LONDON - The projected expenditure on offshore oil projects in 2023 and 2024 combined, accounting for 68% of all spending on newly sanctioned projects, according to Rystad Energy. the Saudi oil giant Aramco alone is expected to lay out $55 billion in 2023, and Norwegian firms will spend $21.4 billion the same year.
The offshore oil and gas (O&G) sector is set for the highest growth in a decade in the next two years, with $214 billion of new project investments lined up. Rystad Energy research shows that annual greenfield capital expenditure (capex) broke the $100 billion threshold in 2022 and will break it again in 2023 – the first breach for two straight years since 2012 and 2013.
As global fossil fuel demand remains strong and countries look for carbon-friendly production sources, offshore is back in the spotlight. Offshore activity is expected to account for 68% of all sanctioned conventional hydrocarbons in 2023 and 2024, up from 40% between 2015-2018. Comparisons against this period are prudent as it predates the Covid-19 pandemic and related oil price crash. In terms of total project count, offshore developments will make up almost half of all sanctioned projects in the next two years, up from just 29% from 2015-2018.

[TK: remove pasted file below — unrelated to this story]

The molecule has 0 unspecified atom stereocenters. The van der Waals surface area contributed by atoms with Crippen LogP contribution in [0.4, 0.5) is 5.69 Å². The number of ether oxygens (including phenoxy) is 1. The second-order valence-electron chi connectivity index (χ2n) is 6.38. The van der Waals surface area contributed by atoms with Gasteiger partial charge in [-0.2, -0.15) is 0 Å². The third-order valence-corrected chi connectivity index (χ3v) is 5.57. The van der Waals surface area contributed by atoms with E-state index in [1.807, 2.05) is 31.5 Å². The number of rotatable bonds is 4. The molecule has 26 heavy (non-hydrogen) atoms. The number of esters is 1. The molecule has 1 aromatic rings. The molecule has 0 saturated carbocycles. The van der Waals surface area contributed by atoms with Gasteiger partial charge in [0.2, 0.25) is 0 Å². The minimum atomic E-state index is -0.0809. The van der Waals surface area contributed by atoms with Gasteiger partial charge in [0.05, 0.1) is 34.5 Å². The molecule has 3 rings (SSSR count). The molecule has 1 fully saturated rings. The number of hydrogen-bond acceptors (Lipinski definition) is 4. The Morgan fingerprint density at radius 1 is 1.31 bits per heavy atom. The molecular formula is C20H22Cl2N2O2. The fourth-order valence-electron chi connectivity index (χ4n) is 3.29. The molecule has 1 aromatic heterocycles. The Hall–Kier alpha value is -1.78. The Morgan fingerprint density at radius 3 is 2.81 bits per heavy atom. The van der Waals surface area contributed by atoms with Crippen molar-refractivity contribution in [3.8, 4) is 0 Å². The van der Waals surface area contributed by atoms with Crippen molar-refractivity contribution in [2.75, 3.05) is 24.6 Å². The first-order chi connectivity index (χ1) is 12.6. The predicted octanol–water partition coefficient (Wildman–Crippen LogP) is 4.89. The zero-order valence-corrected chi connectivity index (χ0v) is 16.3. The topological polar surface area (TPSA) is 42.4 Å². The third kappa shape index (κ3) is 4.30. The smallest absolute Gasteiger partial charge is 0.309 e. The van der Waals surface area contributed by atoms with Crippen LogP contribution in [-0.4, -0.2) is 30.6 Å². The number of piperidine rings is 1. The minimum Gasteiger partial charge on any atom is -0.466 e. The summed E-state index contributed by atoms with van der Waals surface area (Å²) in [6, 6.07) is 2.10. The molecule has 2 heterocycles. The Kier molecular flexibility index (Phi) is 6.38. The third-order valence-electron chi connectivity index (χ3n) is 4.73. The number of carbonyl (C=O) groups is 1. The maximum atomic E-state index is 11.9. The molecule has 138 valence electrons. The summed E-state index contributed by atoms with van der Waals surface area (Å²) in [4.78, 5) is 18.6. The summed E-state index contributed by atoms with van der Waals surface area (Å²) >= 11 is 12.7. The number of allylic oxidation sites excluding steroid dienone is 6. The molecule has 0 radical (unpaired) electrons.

These new investments will be a boon for the offshore services market, with supply chain spending to grow 16% in 2023 and 2024 , a decade-high year-on-year increase of $21 billion. Offshore rigs, vessels, subsea and floating production storage and offloading (FPSO) activity are all set to flourish.
One of the leading global drivers is the sizable expansion of offshore activities in the Middle East. For the first time, offshore upstream spending in the region will surpass all others, lifted by mammoth projects in Saudi Arabia, Qatar and the UAE. The area’s offshore spending growth looks set to continue at least for the next three years, growing from $33 billion this year to $41 billion in 2025. These countries are tapping into their vast offshore resources to meet rising global oil demand, backed by the necessary capital and infrastructure to outpace other producers.